If you have shoulder pain and weakness or trouble raising your arm, you may have a rotator cuff injury. And if your injury involves a torn tendon, chances are you’ll need rotator cuff repair to restore optimal strength and movement. At Schofield, Hand and Bright Orthopaedics in Sarasota, Florida, Brian Schofield, MD, and Adam Bright, MD, specialize in shoulder arthroscopy, a minimally invasive procedure that allows you to go home the same day as your surgery. To learn more about rotator cuff repair, call the office or use the online booking feature to schedule an appointment today.
Your rotator cuff refers to a group of four muscles and the tendons that attach each muscle to your shoulder bones. These soft tissues sustain extensive wear and tear as they hold your arm in the shoulder joint and support the full range of motion.
Rotator cuff strains occur when you partially or completely tear a tendon. This type of shoulder injury can develop due to an acute injury, when lifting a heavy object, or over time as you repeat the same movements.
A mild or partial rotator cuff tear may improve with anti-inflammatory medications, steroids, and physical therapy. If a partial tear doesn’t improve or you have a severe tendon tear, your provider at Schofield, Hand and Bright Orthopaedics recommends surgical repair.
Tendons don’t heal well on their own. As a result, surgery is often essential to restore strength, prevent shoulder instability, and regain optimal movement.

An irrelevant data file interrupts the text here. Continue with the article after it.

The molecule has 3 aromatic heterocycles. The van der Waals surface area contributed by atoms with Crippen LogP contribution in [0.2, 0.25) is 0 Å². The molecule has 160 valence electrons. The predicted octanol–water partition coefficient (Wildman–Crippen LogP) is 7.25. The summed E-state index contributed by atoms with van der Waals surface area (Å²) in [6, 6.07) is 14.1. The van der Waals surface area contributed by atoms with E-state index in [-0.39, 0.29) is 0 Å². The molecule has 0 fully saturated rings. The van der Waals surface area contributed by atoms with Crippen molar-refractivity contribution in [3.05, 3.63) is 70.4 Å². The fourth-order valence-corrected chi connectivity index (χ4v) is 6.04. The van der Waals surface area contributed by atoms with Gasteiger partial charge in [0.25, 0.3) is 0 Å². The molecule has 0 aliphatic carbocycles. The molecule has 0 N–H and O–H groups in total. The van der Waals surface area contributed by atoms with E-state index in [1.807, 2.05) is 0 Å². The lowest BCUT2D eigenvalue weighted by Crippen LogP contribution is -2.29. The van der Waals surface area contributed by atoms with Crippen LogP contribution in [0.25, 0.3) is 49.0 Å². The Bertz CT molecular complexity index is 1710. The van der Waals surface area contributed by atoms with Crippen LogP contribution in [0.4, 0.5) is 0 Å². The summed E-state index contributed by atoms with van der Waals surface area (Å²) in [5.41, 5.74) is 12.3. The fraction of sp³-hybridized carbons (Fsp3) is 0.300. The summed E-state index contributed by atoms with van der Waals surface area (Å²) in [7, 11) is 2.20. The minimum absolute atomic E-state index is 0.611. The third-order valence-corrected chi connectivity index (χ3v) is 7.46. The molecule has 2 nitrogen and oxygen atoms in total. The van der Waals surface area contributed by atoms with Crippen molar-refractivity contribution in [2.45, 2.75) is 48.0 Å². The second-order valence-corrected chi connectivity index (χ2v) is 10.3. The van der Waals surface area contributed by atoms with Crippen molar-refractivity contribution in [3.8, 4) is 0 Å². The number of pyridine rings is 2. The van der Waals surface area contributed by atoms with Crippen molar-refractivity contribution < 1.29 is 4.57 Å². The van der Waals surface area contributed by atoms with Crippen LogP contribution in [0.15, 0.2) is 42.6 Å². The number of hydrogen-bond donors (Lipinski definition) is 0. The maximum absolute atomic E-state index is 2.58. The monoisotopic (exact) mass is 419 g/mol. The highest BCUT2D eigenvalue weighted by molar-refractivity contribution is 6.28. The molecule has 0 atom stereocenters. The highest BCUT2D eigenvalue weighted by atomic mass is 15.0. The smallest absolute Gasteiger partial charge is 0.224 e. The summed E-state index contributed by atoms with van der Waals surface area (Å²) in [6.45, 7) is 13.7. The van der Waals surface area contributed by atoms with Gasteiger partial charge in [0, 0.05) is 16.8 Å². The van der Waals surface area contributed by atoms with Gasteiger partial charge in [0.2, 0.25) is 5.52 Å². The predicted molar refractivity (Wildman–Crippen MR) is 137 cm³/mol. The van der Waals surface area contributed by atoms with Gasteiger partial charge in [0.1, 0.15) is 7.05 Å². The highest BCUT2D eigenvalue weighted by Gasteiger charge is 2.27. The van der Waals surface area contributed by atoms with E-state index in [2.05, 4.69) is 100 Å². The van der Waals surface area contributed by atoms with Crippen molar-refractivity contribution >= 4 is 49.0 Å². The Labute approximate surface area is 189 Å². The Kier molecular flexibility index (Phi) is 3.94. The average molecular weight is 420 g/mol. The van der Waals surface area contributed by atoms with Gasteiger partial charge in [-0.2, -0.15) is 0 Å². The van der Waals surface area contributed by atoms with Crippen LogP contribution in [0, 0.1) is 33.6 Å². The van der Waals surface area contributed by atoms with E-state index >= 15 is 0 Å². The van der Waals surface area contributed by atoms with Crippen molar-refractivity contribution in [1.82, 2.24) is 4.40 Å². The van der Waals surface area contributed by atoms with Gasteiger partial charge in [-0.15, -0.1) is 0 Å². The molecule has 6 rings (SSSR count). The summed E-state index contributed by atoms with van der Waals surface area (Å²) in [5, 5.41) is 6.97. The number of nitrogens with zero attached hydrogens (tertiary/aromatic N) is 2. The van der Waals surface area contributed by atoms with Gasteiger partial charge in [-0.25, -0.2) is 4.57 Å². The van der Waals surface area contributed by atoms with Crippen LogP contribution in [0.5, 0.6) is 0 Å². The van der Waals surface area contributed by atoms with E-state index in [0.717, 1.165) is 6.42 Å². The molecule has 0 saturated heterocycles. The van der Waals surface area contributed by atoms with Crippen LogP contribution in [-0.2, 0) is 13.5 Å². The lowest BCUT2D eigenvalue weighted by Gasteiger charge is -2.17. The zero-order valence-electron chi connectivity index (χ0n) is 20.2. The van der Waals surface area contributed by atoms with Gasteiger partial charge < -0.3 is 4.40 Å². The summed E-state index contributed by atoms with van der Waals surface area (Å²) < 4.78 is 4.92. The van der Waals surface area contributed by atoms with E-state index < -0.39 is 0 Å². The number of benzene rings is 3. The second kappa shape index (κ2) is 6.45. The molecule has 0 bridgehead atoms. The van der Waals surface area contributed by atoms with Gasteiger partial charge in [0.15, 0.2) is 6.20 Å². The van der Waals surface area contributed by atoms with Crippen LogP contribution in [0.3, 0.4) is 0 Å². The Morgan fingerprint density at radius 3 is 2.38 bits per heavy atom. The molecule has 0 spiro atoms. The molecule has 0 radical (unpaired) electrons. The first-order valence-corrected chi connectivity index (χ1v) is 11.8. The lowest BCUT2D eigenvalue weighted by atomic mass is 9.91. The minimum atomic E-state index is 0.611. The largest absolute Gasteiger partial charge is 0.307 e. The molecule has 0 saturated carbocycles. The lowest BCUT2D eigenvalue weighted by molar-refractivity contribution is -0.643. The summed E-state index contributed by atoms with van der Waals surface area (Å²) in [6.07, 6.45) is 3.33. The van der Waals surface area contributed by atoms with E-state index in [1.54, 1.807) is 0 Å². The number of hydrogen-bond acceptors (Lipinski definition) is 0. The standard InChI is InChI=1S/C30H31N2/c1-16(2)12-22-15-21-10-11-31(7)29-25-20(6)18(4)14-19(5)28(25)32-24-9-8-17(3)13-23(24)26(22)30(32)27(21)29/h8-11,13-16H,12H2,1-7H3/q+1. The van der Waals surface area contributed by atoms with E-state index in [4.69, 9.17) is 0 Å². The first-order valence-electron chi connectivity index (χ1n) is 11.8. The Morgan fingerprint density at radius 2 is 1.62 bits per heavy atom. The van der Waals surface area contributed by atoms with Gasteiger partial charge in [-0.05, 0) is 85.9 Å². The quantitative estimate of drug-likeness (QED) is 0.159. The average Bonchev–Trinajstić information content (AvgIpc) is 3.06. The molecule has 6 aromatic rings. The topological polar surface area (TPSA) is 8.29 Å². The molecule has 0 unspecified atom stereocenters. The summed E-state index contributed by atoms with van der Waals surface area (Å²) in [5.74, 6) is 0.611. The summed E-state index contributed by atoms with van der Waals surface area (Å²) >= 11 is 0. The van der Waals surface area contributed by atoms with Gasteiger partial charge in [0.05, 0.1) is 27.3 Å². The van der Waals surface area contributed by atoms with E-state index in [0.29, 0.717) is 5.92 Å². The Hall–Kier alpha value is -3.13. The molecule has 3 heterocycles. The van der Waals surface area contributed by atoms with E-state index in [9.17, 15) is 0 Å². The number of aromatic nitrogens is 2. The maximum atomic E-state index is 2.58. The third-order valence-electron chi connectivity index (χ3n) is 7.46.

Dr. Bright or Dr. Schofield performs your rotator cuff repair using an outpatient procedure called shoulder arthroscopy. Arthroscopy is a minimally invasive technique that only requires 3-4 small incisions.
Your provider inserts a narrow arthroscope through one incision. The scope holds a camera that transmits a high-definition video of your joint to a monitor.
Then he inserts slim surgical instruments through the other incisions. By viewing your injured tendons on the monitor and manipulating the tools from outside your body, your surgeon safely repairs your rotator cuff.
Most patients only spend 3-4 hours at the outpatient clinic, and then they go home the same day. If you develop any problems, you may need to stay in the hospital overnight.
You should expect pain for the first few days. Your provider prescribes pain medications, and then you have a follow-up appointment in two days.
You can walk as soon as you recover from the anesthesia, but your shoulder is immobilized for about six weeks. After six weeks, you start physical therapy and gradually rebuild strength and regain movement. You can return to your activities in 3-4 months, but it can take up to one year before your shoulder feels like it’s back to normal.
If you have questions about rotator cuff repair, call Schofield, Hand and Bright Orthopaedics or book an appointment online today.